Movie Review – Funny People (2009)
by RISHI AGRAWAL
George Simmons (Adam Sandler) is dying and realizes that he’s never let anyone become close to him. Yes, this film is a comedy. You see, George Simmons is a legendary comedian who makes dumb films. In fact, his career trajectory is eerily similar to Sandler’s, which is why Sandler works so well in the role. Faced with his imminent death, George hires Ira Wright (Seth Rogen), a young comedian, to become his assistant and confidant. Rogen plays Ira differently than the characters that we’re used to. Ira is less confidant and arrogant than most of Rogen’s characters. For once, he actually gets to play the nice guy.
What makes the film work is Apatow’s unique blend of silly and serious. The film manages to be a film both about mortality and comedy. And the comedy is very funny. The stand-up is exceptional, especially by George, Ira, as well as Ira’s roommate Leo (Jonah Hill) and Ira’s love interest, Daisy (Aubrey Plaza). When the stand-up is funny, it is really funny. But I think what really stands out about the comedy is that occasionally it’s more awkward than funny, when the film needs to show a character who has not found his footing or suffers from a lack of confidence. The film also brilliantly parodies popular sitcoms with Ira’s other roommate, Mark (Jason Schwartzman), who stars in an absolutely horrible sitcom called Yo Teach, which vaults him to the status of a minor celebrity.
Although the film does blend the comedy and drama fairly seamlessly, at times they seem slightly incongruous. The dramatic parts of the film primarily center on George’s battle with his illness and his desire to reconnect with his ex-girlfriend, Laura (Leslie Mann), who is now married to an Australian businessman (Eric Bana), with two children (played by Apatow and Mann’s own kids, Maude and Iris Apatow). There are funny moments in this storyline, but at times it feels like the film is trying too hard to be poignant. The final act of the film really drags as we deal with the plot twists. Unlike Knocked Up, I really felt the length of Funny People. Unfortunately, I am not sure what I would cut, as the parts that were tangential to the main plot, such as those dealing with Ira’s roommates and the stand-up comedy, are some of the strongest sections of the film.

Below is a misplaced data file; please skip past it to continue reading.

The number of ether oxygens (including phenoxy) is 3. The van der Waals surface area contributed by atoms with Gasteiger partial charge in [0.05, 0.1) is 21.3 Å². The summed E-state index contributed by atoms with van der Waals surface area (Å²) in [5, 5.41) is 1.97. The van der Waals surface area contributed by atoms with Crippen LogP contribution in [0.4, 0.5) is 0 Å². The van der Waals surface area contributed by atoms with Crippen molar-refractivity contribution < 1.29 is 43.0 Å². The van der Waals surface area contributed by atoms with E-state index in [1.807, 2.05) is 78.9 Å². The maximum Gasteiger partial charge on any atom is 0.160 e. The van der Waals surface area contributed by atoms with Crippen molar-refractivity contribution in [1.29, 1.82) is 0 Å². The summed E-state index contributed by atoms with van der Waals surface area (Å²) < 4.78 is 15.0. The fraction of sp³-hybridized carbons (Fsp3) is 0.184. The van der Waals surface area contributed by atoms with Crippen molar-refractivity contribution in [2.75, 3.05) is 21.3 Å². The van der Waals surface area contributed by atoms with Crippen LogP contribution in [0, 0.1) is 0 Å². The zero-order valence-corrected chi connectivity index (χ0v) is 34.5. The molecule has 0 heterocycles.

There are quite a few cameos from famous comedians, which are occasionally superfluous, but are generally funny, including a hilarious scene with Eminem and Ray Romano. The scenes also point to the reason why George is not close to anyone, as the comedians seem more concerned with telling jokes rather than forming meaningful connections to the people around them.
Although Funny People is a good film, it almost seems like two different films at points. The film has a very large scope and although none of the film is bad, the film never comes together as a cohesive whole. Except in a few scenes, like an uncomfortable Thanksgiving at Ira’s apartment and a brilliant scene at the doctor’s office (the doctor is played by Torsten Voges), the comedy and drama feel separated. The film could have been an outstanding comedy, but overreaches its bounds, and turns into merely a good film.